We have to bless God every morning that we didn’t pay attention to the good advice of Mr. Olmert to make such a deal. At the same time, for most Israelis, the Golan Heights is Israeli. There are no Palestinians there, there are not Syrians there, there are only some Druze and 2,000 Alawites. All the Alawites are Israeli citizens. With the Druze, only 800 are Israelis.

What I think is very problematic for Israel right now is that you have a large population of people who are not Israeli citizens who have been subjected now for 47 years to often arbitrary military rule by an occupying power. They are denied both the rights and responsibilities of real citizenship, anywhere. That’s unpleasant and corrupting for both sides.

I don’t think that we should control or rule the Palestinians. The best process would have been with mutual unilateral moves, which are silently coordinated. I’m not sure we can do it with Abu Mazen. He is not strong enough politically, and two, when it comes to the Israeli-Palestinian conflict, he is not more flexible than Arafat. Actually he is much more rigid.

He lacks the legitimacy that Arafat had.

He lacks the legitimacy but also, personally, he’s pretty square. He’s declarative. Which means that the flag, the title, is very important for him personally, and he believes that it is very important for his people—the Palestinian flag on the walls of Jerusalem, and so on. And there is another problem. When the Israelis want peace, and most of the Israelis want peace, when they say peace, what do they mean? When they say shalom, what do they mean? They mean two things. One is security, full security, sense of security … not even being threatened. And two, Israelis identify peace, shalom, with freedom of movement, everywhere in the region.

The dream of eating hummus in Damascus doesn’t sound so good these days, though.

The Palestinians want a state of their own. But if you ask them what kind of state, they don’t have the organization, they don’t have the concept, the idea. But when they say salaam, they mean two things. One is, “Don’t occupy us.” And, the second, which may be the most important, issue, is a better quality of life—a decent job, clothing, education for the children. They are hard workers. Now, everything that we have done for the past 20 years is politics and security, which are important—but nothing else. And when nothing else happens, I told Rabin in ’94, the people are left behind. When you talk about education, culture, incitement, etc., everybody says, this is your way to avoid getting to the hard issues! But the hard issues are stuck.

Except if I’m Hamas, and I’m looking at a conflict that in my mind could easily go on for 75 or 100 years, I’m thinking in a different kind of historical time, right? My time-span is not the next three months of headlines, my time-span is history books that might be written two centuries from now. So, if my people take a century and a half of struggle to eliminate …

That’s Hamas’ view. That’s not Jibril Rajoub’s view or Dahlan’s view.

But for revolutionaries with historical goals, like the old-time members of Fatah, or today’s Hamas, the existence of large numbers of people who are deprived, who live in poor conditions, and as a result can be encouraged to devote their lives to struggle, is a strategic asset.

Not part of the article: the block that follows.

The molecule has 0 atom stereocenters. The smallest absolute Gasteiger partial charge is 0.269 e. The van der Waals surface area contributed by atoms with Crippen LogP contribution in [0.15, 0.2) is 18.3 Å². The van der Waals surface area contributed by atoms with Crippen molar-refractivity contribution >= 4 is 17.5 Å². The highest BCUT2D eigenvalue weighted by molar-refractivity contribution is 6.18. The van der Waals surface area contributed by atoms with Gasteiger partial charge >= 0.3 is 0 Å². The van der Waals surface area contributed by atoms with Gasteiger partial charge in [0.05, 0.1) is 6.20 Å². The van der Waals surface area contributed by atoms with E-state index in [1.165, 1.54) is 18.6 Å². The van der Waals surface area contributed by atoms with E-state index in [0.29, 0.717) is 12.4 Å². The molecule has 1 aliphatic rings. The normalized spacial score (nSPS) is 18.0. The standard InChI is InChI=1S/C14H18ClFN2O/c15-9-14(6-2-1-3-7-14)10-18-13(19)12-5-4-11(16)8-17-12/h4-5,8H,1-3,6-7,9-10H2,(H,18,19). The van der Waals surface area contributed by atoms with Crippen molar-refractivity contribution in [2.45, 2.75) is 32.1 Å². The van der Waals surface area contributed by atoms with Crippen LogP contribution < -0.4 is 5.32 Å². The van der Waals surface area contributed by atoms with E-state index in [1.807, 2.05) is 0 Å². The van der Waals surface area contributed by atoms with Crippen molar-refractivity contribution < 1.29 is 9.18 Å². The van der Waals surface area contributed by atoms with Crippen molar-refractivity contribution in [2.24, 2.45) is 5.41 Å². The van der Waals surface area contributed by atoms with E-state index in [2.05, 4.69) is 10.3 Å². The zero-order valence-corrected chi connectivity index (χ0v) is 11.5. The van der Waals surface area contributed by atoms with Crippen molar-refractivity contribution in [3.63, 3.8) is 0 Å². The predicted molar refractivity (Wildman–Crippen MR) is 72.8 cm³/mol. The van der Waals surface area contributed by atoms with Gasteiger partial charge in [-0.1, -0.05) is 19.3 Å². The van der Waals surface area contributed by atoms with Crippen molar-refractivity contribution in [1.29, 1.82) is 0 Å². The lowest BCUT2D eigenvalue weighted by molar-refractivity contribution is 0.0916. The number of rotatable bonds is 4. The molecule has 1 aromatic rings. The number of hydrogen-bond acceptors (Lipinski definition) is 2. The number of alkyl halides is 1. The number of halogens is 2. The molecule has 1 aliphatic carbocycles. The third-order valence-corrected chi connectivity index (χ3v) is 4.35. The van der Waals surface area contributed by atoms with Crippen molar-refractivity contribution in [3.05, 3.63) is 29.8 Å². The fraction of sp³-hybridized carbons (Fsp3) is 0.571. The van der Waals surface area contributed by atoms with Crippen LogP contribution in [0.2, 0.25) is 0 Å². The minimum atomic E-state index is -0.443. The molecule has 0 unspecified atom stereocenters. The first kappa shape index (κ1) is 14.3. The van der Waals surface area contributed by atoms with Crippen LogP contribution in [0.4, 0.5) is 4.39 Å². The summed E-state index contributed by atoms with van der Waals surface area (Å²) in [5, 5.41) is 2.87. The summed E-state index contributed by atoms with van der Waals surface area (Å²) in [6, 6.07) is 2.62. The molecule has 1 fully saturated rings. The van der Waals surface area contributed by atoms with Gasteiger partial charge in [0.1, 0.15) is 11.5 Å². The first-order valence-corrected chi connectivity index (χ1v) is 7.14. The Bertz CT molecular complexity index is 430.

The money doesn’t go to those people, because the longer they are living in such a condition, the better it is for the revolution.

On the subject of corruption, how important is it for Israel that Ehud Olmert is going to jail?

Very important. Look, I am not objective about it, because in 2006 I even made a public statement saying that Ehud Olmert is corrupted and his party was a corrupt political move. I even had a party run to the Knesset called Tafnit, and its main point was fighting public corruption.

By the way, I wrote a national security assessment in 2002, and I distributed it, it was top secret in 150 copies, and then I wanted to write 12 pages for the public, and Sharon didn’t let me do it. There was the security fence, there was Iran, there was education, which I said should be national goal No. 1. But there was also one paragraph that said that if the corruption of the leaders will continue, the Israeli people are going to lose their confidence in the country’s leadership. And this is why Sharon was so afraid of it.

I have a note that Ariel Sharon wrote to my son when he was born. It’s a very nice note. I think he was a visionary military and political leader. But he was also corrupt. His sons were corrupt and so was he, on a massive scale.

One of my slogans was that Sharon is not only corrupted, he was “Abba shel hamushchatim,” with his two sons. When I was national security adviser, Omri Sharon once came to me and said, “We need a kind of security clearance to a boat which is sailing out of Eilat.” I said, “This is not my job.” He said, “No, this is very important.” I said, “Which boat?” etc. He said, “It’s a casino boat.” I didn’t know who it belongs to, but I said, “Come on, it’s not my job to do it.”

So, Elyakim Rubinstein came and said, “Come on, Uzi, make a small thing.” I said, “How can I explain that the national security council is dealing with this kind of thing?” He said, “You do it for gas and oil platform in the sea.” I said, “Yeah, that is a question of national resources.” Then Omri came to my office and said, “Uzi, it seems that you don’t understand the family.” I say, “I don’t. What is your position? You are what, the son of the prime minister, or the CEO of Israel?”